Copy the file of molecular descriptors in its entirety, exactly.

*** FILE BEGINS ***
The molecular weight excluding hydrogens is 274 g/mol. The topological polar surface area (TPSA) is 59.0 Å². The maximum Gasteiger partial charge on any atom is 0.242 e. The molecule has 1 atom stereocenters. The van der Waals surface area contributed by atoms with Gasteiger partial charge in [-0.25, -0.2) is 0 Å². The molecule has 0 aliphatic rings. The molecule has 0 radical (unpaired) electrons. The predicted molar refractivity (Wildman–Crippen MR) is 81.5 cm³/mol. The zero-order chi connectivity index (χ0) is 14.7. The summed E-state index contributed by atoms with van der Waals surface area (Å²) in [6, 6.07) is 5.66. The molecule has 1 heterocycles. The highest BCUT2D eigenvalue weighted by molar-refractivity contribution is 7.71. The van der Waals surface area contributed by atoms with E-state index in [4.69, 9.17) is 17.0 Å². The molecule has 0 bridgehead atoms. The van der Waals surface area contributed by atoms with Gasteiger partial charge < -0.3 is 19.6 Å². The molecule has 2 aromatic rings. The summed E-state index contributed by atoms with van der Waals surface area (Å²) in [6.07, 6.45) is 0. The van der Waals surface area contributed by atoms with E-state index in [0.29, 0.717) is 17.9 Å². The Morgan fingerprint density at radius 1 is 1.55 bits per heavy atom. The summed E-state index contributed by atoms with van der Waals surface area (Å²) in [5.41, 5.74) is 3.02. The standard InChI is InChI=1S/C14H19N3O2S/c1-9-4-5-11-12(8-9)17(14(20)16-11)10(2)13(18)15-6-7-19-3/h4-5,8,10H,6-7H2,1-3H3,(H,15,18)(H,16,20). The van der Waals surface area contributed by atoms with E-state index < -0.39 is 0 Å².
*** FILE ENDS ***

The molecular weight excluding hydrogens is 274 g/mol. The topological polar surface area (TPSA) is 59.0 Å². The maximum Gasteiger partial charge on any atom is 0.242 e. The molecule has 1 atom stereocenters. The van der Waals surface area contributed by atoms with Gasteiger partial charge in [-0.25, -0.2) is 0 Å². The molecule has 0 aliphatic rings. The molecule has 0 radical (unpaired) electrons. The predicted molar refractivity (Wildman–Crippen MR) is 81.5 cm³/mol. The zero-order chi connectivity index (χ0) is 14.7. The summed E-state index contributed by atoms with van der Waals surface area (Å²) in [6, 6.07) is 5.66. The molecule has 1 heterocycles. The highest BCUT2D eigenvalue weighted by molar-refractivity contribution is 7.71. The van der Waals surface area contributed by atoms with E-state index in [4.69, 9.17) is 17.0 Å². The molecule has 0 bridgehead atoms. The van der Waals surface area contributed by atoms with Gasteiger partial charge < -0.3 is 19.6 Å². The molecule has 2 aromatic rings. The summed E-state index contributed by atoms with van der Waals surface area (Å²) in [6.07, 6.45) is 0. The van der Waals surface area contributed by atoms with E-state index in [0.29, 0.717) is 17.9 Å². The Morgan fingerprint density at radius 1 is 1.55 bits per heavy atom. The summed E-state index contributed by atoms with van der Waals surface area (Å²) in [5.41, 5.74) is 3.02. The standard InChI is InChI=1S/C14H19N3O2S/c1-9-4-5-11-12(8-9)17(14(20)16-11)10(2)13(18)15-6-7-19-3/h4-5,8,10H,6-7H2,1-3H3,(H,15,18)(H,16,20). The van der Waals surface area contributed by atoms with E-state index < -0.39 is 0 Å².